Newry haulage firm Director accused of involvement in one of NI's largest cannabis seizures

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Newry Courthouse

By Paul Higgins

The managing director of a Newry based haulage firm appeared in court today accused of involvement in one of the largest ever cannabis seizures in Northern Ireland.

Banbridge Magistrates Court, sitting in Newry, heard that while officers uncovered 750 kilos of herbal cannabis hidden in boxes of tiles in the trailer of a lorry which belonged to 34-year-old Gary McGeown, police also found empty tile boxes in the yard so they believe there had been an earlier shipment.

The mammoth seizure, the court heard, is estimated to be worth up to £10 million pounds.

McGeown, from the Belfast Road in Newry and who appeared at court by videolink from police custody, confirmed that he understood the five charges against him accusing the married father-of-three of importing cannabis, simple possession and possession of the class B drug with intent to supply on 30 March this year and two counts of being concerned in making an offer to supply cannabis between 30 March and 16 April last year.

During a contested bail application, prosecuting counsel Robin Steer told the court it is the police case that McGeown, the managing director of McGeown Logistics haulage firm, “is involved in the shipment of large quantities of drugs, as is evidence from this find.”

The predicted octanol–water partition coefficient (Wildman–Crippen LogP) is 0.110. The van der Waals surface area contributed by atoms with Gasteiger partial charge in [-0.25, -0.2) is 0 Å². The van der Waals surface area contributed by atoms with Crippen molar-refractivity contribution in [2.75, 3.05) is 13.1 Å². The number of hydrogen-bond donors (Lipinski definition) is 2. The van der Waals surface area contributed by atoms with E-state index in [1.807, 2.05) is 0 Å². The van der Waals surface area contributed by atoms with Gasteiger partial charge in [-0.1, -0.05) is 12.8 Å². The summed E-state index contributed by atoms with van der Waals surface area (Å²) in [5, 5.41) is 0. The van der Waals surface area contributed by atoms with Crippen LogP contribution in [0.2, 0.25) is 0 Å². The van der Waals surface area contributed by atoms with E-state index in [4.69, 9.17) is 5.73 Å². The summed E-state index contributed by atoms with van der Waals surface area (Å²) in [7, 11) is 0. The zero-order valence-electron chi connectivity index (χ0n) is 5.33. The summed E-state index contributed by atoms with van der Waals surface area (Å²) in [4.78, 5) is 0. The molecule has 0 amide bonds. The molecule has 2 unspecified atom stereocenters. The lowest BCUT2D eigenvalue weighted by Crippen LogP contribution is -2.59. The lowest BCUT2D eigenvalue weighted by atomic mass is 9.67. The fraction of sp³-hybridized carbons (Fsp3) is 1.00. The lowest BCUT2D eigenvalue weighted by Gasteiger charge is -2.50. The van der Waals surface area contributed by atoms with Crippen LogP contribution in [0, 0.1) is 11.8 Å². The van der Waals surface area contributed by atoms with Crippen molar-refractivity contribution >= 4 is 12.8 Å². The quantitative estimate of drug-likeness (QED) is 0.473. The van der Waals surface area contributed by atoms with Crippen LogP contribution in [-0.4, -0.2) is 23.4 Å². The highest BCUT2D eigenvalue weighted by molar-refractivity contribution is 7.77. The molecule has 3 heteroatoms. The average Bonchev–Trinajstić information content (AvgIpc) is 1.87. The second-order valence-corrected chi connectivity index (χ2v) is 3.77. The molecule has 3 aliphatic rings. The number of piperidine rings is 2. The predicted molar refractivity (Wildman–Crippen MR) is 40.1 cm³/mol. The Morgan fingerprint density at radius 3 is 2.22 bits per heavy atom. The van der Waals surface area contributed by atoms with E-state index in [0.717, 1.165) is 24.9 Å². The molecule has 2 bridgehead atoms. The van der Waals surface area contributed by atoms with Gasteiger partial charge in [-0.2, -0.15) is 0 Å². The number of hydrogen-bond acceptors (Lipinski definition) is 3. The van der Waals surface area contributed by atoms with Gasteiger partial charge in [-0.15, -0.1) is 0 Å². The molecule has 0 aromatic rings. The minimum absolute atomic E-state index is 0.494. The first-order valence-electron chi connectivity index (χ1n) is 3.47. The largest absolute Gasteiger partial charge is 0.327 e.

He continued there were objections to McGeown being freed on bail due to fears that he would interfere with the ongoing police investigation and also that despite having a clear criminal record, “he would’ve had to outlay several million pounds with regard to this shipment so there’s a risk of further offences that he will have to somehow make up this very significant financial loss.”

Defence counsel Joseph O’Keefe confirmed with Detective Constable McBurney that McGeown had been “fully cooperative” with the police investigation, had answered all their questions, given officers full access to his haulage yard on the Rathfriland Road and lists of all employees.

He submitted that with a package of bail conditions, including a £30,000 cash surety available, the court could have “trust and confidence” that he would abide by those conditions.

Describing the offence as amounting to an “extremely sophisticated international operation,” Deputy District Judge Trevor Browne said he was satisfied that the “stakes in this case are so high that there must be every incentive for anyone charged...to cover their tracks.”

He said he was refusing bail due to the risk of the investigation being obstructed and remanding McGeown into custody, adjourned the case to 28 April.

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